RSS
Initial Public Drought, Minivan Malaise
The market for IPOs has shrunk, and dried up entirely for venture-capital-backed offerings. Chrysler is shutting one of its two North American minivan plants, due to low demand. And rock bands are finding a playful way to replace falling CD sales
 

NEWS AT A GLANCE

The IPO drought

In the second quarter, for the first time in 30 years, there were zero initial public offerings backed by venture capital. This follows a mere five venture-capital-backed IPOs in the first quarter. (The Washington Post) With the credit crunch and weak economy forcing small companies to put off IPOs, new specialized investment banks are stepping in to provide late-stage financing. (The Wall Street Journal) Overall, 333 companies went public in the first half of 2008, compared with 702 a year earlier. “People have become less interested in risk, and when it comes to the IPO market you’re typically talking about smaller companies that people know less about,” said Alex Vallecillo at Allegiant Asset Management Co. (Bloomberg)

Chrysler shuts down minivan plant

Chrysler LLC said it is shutting down a St. Louis-area minivan plant and cutting back production at another that makes full-size pickups as it grapples with falling demand for large vehicles. The company will cut 2,400 jobs in the process. Chrysler, which is expected to report a steep drop in June sales today, has seen U.S. sales slump 19.3 percent so far this year, compared with an industry-wide 8.4 percent drop. (Detroit Free Press) Chrysler depends on trucks, SUVs, and minivans for almost 70 percent of its sales. The minivan has been hit by high gas prices, but also a broad switch to SUVs. (Reuters) “Gen X isn’t interested because their parents drove minivans, and they want crossovers,” said Global Insight analyst Aaron Bragman. “Gen Y isn’t ready yet.” (Chicago Tribune)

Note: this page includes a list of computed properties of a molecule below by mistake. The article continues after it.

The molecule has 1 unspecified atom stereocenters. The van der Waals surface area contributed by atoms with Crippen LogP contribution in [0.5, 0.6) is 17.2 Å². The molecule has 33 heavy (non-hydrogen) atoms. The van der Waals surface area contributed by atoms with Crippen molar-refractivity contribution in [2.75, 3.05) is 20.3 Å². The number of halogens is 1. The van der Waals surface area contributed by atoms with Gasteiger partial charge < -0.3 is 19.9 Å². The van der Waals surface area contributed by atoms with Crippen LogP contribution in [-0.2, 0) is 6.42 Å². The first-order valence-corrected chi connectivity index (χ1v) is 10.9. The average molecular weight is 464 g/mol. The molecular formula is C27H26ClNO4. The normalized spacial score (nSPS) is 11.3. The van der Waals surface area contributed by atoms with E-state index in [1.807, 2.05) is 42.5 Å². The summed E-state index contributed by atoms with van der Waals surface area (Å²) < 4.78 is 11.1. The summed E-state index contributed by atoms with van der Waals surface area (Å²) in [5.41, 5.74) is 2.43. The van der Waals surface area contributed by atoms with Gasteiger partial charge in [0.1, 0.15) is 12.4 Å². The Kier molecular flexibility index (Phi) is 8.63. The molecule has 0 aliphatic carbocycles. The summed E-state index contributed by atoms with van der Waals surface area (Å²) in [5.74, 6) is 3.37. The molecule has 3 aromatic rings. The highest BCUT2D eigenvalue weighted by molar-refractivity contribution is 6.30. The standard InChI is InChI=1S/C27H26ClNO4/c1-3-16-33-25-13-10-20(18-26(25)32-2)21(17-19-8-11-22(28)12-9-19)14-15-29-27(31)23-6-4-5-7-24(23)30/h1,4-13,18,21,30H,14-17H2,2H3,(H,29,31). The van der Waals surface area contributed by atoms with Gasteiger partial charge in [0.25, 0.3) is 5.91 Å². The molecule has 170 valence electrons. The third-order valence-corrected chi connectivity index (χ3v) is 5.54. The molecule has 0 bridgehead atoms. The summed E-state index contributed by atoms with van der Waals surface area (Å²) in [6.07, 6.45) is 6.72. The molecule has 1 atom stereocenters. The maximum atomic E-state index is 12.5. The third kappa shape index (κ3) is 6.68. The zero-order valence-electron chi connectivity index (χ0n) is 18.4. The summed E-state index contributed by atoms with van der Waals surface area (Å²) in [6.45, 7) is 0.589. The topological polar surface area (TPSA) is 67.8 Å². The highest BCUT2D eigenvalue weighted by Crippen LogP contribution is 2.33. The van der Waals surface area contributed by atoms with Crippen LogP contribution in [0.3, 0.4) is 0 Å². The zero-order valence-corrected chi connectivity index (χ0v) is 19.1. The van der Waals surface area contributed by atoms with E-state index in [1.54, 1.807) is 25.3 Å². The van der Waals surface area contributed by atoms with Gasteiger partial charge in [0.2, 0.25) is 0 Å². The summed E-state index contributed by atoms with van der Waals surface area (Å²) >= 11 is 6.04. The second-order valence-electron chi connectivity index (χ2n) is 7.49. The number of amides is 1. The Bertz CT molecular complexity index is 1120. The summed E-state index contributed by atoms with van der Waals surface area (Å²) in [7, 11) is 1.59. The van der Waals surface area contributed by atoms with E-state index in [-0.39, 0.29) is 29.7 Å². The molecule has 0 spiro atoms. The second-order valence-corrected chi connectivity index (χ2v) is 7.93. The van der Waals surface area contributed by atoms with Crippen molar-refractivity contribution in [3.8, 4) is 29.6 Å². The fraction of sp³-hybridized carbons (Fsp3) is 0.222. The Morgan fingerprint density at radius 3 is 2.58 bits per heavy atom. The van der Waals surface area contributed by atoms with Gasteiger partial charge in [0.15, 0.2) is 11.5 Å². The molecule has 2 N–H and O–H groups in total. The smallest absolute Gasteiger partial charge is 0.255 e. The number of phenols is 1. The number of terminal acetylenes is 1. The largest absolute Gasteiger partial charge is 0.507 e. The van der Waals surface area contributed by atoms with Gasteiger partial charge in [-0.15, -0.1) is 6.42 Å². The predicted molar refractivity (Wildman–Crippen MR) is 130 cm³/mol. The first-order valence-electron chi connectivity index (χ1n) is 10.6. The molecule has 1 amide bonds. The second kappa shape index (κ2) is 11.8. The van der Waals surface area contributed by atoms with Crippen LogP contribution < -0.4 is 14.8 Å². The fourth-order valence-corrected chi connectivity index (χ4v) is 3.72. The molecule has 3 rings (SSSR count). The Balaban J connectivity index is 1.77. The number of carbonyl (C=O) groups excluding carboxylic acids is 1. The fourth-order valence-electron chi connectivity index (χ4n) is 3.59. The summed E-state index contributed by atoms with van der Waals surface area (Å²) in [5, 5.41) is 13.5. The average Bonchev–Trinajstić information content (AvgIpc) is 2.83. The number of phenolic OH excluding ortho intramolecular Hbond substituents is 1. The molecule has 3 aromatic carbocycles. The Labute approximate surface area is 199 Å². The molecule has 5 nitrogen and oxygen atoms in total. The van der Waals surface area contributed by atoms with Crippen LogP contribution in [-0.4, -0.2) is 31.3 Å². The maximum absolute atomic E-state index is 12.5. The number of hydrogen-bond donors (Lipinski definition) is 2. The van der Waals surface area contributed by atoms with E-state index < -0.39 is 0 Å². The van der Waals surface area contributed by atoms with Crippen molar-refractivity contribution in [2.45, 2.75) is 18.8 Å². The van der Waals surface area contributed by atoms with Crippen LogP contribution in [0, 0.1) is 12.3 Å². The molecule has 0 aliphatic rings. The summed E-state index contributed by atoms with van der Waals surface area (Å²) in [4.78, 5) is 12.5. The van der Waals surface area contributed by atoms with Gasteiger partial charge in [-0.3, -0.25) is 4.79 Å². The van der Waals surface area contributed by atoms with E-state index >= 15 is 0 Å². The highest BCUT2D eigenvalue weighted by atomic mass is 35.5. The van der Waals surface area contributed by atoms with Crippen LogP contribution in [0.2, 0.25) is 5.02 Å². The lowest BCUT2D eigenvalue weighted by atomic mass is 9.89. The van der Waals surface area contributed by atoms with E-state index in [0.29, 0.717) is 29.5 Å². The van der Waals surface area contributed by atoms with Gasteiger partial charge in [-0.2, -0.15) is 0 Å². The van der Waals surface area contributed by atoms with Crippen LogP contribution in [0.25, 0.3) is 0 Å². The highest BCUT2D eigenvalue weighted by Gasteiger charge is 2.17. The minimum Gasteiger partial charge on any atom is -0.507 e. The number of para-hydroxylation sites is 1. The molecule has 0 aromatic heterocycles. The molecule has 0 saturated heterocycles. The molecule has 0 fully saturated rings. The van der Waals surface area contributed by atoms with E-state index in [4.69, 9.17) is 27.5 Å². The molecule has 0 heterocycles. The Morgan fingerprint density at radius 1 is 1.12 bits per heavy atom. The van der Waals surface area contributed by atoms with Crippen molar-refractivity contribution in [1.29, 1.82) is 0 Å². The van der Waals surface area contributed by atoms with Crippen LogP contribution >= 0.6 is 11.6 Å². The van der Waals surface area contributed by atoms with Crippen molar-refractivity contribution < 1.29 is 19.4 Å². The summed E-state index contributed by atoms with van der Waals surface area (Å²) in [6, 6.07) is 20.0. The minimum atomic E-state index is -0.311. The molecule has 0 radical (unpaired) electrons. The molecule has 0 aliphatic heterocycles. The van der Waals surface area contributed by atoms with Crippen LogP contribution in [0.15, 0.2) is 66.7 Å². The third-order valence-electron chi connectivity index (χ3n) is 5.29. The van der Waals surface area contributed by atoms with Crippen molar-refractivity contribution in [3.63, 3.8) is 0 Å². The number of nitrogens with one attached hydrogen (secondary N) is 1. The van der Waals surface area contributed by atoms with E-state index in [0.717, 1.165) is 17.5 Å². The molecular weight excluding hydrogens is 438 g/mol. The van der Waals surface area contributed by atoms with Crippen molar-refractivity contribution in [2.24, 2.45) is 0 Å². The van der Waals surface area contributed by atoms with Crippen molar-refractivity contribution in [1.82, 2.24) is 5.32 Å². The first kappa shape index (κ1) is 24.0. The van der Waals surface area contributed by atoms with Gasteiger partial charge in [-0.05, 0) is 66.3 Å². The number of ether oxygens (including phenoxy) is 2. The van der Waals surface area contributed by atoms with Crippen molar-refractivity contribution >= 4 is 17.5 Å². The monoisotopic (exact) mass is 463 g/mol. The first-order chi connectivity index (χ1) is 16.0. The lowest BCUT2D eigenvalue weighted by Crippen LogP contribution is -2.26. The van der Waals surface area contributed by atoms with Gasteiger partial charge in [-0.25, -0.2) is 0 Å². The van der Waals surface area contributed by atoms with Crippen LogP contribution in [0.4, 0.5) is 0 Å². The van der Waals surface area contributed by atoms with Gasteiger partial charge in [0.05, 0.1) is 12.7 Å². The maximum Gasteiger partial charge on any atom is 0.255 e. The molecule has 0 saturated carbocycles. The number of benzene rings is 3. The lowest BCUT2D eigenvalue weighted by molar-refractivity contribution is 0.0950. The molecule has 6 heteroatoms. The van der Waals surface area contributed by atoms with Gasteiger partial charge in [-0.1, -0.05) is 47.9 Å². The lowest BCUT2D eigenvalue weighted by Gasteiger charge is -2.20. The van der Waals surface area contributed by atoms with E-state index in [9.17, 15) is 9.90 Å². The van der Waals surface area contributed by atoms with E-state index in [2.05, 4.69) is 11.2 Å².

France fines eBay over knockoff purses

A court in Paris ordered eBay to pay luxury goods brand LVMH about $61 million for allowing fake Louis Vuitton bags and Dior perfume to be sold on its site. EBay vowed to appeal the ruling, which also banned it from selling Dior perfume. (The New York Times) The monetary damages won’t hurt eBay as much as the added costs of monitoring sales on its European site and an expected rash of similar lawsuits from other European brands. (BusinessWeek.com) This was eBay’s third straight loss in Europe in two years. “This will be the bellwether to brand holders all around the world to file suit against EBay in France,” said intellectual property lawyer Heather McDonald. (Bloomberg)

For rock bands, a new stage on the small screen

With CD sales on the decline and the music business in disarray, rock bands are taking their act to a new platform: videogames. Last weekend saw the launch of “Guitar Hero: Aerosmith,” the latest installment of Activision’s lucrative franchise. Fellow rockers Metallica will be featured in their own Guitar Hero game due out this year, and Van Halen is in talks with Activision, too. Guitar Hero was the best-selling videogame series in the U.S. last year, with $820 million in sales, and signing on with Activision or MTV Networks’ rival Rock Band can be “much more lucrative than anything you can do in the record business,” says Irving Azoff, who manages Aerosmith and other major artists. (The Wall Street Journal)

 

THE WEEK'S AUDIOPHILE PODCASTS: LISTEN SMARTER

Subscribe to the Week